Posts Tagged ‘trust’

guidesuccessfulnegotiationNegotiations are the most difficult, dynamic, and even uncomfortable aspects of doing business. Reaching a deal that adds to the bottom line and builds lasting trust demands a thorough understanding of the process. In The Negotiation Book, Steve Gates draws on his 20 years of experience to help readers gain the skills and adopt the mindset of Complete Skilled Negotiators. He highlights the importance of self-awareness, emotional detachment, insight, and creativity to reaching a deal. He presents practical steps for maximizing opportunities in every negotiation while still building trust with the other party.

The author believes that:

  • Negotiation is one of the most challenging aspects of business. It sets up adversarial relationships that must be overcome to reach a successful deal. However, skillful negotiation contributes significantly to a company’s bottom line.
  • Whichever party has the most flexibility has the most power. Larger parties, particularly those with strong brands, have power over smaller ones. Skilled negotiators understand power and what factors influence its balance.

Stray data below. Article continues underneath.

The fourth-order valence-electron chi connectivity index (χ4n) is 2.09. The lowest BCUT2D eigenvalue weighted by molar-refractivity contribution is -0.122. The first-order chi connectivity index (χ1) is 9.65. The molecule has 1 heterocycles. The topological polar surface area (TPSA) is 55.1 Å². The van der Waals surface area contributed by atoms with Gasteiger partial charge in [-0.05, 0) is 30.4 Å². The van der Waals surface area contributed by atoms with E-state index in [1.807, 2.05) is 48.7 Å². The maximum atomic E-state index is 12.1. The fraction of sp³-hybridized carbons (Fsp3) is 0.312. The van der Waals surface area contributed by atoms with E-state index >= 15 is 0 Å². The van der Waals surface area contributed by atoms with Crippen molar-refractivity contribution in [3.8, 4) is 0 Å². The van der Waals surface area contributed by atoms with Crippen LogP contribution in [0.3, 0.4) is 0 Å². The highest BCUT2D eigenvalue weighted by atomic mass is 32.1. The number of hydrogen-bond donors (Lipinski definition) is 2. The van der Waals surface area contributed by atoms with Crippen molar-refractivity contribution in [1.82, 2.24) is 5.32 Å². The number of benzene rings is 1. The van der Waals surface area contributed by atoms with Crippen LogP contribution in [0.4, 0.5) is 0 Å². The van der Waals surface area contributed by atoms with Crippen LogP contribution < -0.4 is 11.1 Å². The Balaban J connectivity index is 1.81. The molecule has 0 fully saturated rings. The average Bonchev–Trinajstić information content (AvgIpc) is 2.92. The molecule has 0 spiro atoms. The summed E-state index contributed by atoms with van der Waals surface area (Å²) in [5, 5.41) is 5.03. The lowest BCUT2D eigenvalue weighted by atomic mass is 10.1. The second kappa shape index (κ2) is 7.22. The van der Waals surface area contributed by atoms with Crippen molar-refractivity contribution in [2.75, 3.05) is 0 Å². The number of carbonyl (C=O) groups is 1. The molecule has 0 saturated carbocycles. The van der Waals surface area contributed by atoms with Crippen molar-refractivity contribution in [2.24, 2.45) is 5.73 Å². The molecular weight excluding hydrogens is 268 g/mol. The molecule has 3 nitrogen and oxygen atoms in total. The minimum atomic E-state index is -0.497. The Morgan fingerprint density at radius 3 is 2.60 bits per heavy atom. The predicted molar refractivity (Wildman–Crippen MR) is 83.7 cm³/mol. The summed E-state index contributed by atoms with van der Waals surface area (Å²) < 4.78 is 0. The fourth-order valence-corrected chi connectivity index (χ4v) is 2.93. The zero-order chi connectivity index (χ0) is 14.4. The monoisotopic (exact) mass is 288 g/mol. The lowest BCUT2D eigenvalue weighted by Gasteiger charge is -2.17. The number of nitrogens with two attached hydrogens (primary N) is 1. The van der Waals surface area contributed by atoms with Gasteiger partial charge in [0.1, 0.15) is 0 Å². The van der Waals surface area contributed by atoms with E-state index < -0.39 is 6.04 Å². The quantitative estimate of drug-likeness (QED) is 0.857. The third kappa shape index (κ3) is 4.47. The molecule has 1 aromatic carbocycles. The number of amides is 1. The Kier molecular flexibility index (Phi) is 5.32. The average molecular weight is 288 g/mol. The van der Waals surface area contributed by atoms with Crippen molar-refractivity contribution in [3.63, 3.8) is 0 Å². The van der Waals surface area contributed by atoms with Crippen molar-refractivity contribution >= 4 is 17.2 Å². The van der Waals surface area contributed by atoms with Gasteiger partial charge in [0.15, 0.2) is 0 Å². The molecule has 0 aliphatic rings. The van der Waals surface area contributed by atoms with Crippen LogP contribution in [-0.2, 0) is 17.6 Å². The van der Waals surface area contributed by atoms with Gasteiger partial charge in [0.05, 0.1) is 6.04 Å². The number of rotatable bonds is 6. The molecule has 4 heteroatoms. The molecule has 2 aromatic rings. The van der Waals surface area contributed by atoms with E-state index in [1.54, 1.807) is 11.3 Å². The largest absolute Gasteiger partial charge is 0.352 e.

• Skilled negotiators have 10 key traits: nerve, self-discipline, tenacity, assertiveness, instinct, caution, curiosity, numerical reasoning, creativity, and humility.
  • Skilled negotiators check their egos at the door, yet understand how ego drives the other party. They remain calm and manage their emotions.
  • Every negotiator enters each negotiation with a particular amount of authority to make a deal. More authority brings greater risk. Negotiating with someone who does not have the authority to make a deal is counterproductive.
  • Personal and organizational values necessarily influence negotiators. Those values may not be shared between the parties, which may place the party striving for a value like fairness at a disadvantage.
  • Negotiators always deploy certain tactics in making a deal. Skilled negotiators understand how their values impact the tactics they are willing to use. They also understand how the other party’s values determine the tactics available to them and recognize those tactics when they are used.

To learn more, please visit www.bizsum.com